Bolton Wanderers were already 4-1 up against Newcastle United last Saturday when they introduced 19-year-old Rodrigo Moreno as an 86th-minute substitute.
His seven minutes on the pitch were insufficient to earn him a rating in the following day's newspapers, but the pacey left-sided attacker made a tangible difference, winning an injury-time penalty which Kevin Davies converted to conclude one of the more surprising results this season.
Though he is yet to start a Premier League game, it was not the first time that Moreno has come from the bench to make an impact.
Introduced against Bolton's neighbours Wigan Athletic recently, he troubled the Latics by driving in from the right and was regularly picked out by fellow substitute Matt Taylor.
Moreno was unlucky not to score with his first touch, a volley on the diagonal which Chris Kirkland, the Wigan keeper, was grateful to gobble up.
Then, from exactly the same type of ball, he was incorrectly given offside when clean through.
Moreno added a cutting edge to an attack which appeared blunt before Owen Coyle took over as Bolton manager earlier this year.
"He is 19 years old, can play anywhere across the forward line, as a main striker or behind, and he can play in the wide areas", Coyle said.
"He's quick and exciting" Sandy Stewart, the assistant manager, added.
Johan Elmander, the Premier League's joint second top scorer with eight goals, Gary Cahill, Davies and coach Coyle may be the star names who propelled Bolton into the Premier League's top five, but much is expected of Moreno, the Brazilian-born Spanish Under 19 international. Given his pedigree, you begin to understand why.
Moreno was a Real Madrid player until he moved to Benfica on a five-year deal in July, as part of the Angel Di Maria transfer. The Lisbon giants sent him on loan to gain Premier League experience, but Bolton were chasing him long before he moved to Portugal.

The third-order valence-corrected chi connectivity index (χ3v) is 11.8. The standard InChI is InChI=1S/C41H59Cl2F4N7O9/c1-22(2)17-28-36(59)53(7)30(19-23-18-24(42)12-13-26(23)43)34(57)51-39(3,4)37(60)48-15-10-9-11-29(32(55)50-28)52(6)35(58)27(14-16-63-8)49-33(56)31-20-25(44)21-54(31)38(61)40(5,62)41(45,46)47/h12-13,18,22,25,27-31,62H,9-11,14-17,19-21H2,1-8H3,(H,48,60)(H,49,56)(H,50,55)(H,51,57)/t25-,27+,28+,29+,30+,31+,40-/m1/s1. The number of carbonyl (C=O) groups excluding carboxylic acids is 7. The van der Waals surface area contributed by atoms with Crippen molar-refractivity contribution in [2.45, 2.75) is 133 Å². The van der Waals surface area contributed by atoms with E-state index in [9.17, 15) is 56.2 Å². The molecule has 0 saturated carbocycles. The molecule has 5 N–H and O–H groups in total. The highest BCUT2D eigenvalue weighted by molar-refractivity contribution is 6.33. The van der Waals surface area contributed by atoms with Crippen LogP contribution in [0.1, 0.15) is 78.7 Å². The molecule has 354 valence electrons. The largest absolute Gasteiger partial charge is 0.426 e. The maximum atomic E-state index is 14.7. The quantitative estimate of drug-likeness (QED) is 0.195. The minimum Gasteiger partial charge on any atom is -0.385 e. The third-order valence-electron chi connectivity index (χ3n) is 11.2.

Bolton Wanderers and Real Madrid may seem like an unlikely pairing, but they enjoy solid relations following past deals involving Fernando Hierro and Ivan Campo.
Both were coming to the end of their careers, while Moreno is an emerging star whom Real were reluctant to let go for less than €5 million (Dh25m).
That was too much for the Lancashire club, who have to cut costs, but long-time admirer Coyle, doggedly pursued Moreno.
The Scot finally got his man on a one-year loan deal, on August's transfer deadline day, by persuading him to join up with his former Real teammate Marcos Alonso, 19, the left-back who signed for £2m (Dh11.7m) a month earlier.
He too, was highly rated by the Spanish giants, who have retained a €5m buy-back clause.
Other factors helped Coyle. With a surfeit of attackers from one of the best youth systems in world football, Benfica were happy to let Moreno move and, with Coyle and his former teammate from Real's reserves enticing him to England, he eventually relented.
"Without a doubt, the conversations I had with Marcos had some influence on me coming here," Moreno said. "He spoke a lot about the club, the management, and the way people are and that was important for me. I want to repay the trust Bolton have shown in me and do my best to show my qualities."
It was a busy summer for Moreno. In July he played for Spain's Under 19s in the European Championships and scored the only goal for La Rojita - the "Little Reds" as opposed to world champions La Roja - in their 2-1 final defeat by France.
Coyle was delighted to get his man, if only for a season.
"We've been pleased with him, and we have to continue with that progress," Coyle said. "That involves hard work and when more chances come about hopefully he'll have that cutting edge to take them."
Bolton are aiming high for a top-six finish this season.
With their strikers performing so well and Moreno adding another dynamic option, they have an excellent chance.